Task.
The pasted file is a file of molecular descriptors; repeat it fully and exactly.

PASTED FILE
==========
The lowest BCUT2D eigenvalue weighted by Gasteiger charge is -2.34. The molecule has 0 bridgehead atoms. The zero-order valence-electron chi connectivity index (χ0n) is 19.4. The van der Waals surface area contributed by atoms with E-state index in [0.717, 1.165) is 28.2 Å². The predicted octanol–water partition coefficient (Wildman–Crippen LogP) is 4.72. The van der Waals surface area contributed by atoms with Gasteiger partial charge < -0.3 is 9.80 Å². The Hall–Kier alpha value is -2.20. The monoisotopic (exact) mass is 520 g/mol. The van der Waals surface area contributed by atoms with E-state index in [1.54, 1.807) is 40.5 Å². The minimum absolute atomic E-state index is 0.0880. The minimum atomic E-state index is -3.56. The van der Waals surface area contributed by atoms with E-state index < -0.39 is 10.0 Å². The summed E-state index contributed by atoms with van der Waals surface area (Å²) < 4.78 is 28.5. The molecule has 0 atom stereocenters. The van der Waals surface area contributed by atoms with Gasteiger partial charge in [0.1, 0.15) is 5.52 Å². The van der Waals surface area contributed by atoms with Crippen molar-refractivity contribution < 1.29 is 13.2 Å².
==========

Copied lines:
The lowest BCUT2D eigenvalue weighted by Gasteiger charge is -2.34. The molecule has 0 bridgehead atoms. The zero-order valence-electron chi connectivity index (χ0n) is 19.4. The van der Waals surface area contributed by atoms with E-state index in [0.717, 1.165) is 28.2 Å². The predicted octanol–water partition coefficient (Wildman–Crippen LogP) is 4.72. The van der Waals surface area contributed by atoms with Gasteiger partial charge < -0.3 is 9.80 Å². The Hall–Kier alpha value is -2.20. The monoisotopic (exact) mass is 520 g/mol. The van der Waals surface area contributed by atoms with E-state index in [1.54, 1.807) is 40.5 Å². The minimum absolute atomic E-state index is 0.0880. The minimum atomic E-state index is -3.56. The van der Waals surface area contributed by atoms with E-state index < -0.39 is 10.0 Å². The summed E-state index contributed by atoms with van der Waals surface area (Å²) < 4.78 is 28.5. The molecule has 0 atom stereocenters. The van der Waals surface area contributed by atoms with Gasteiger partial charge in [0.1, 0.15) is 5.52 Å². The van der Waals surface area contributed by atoms with Crippen molar-refractivity contribution < 1.29 is 13.2 Å².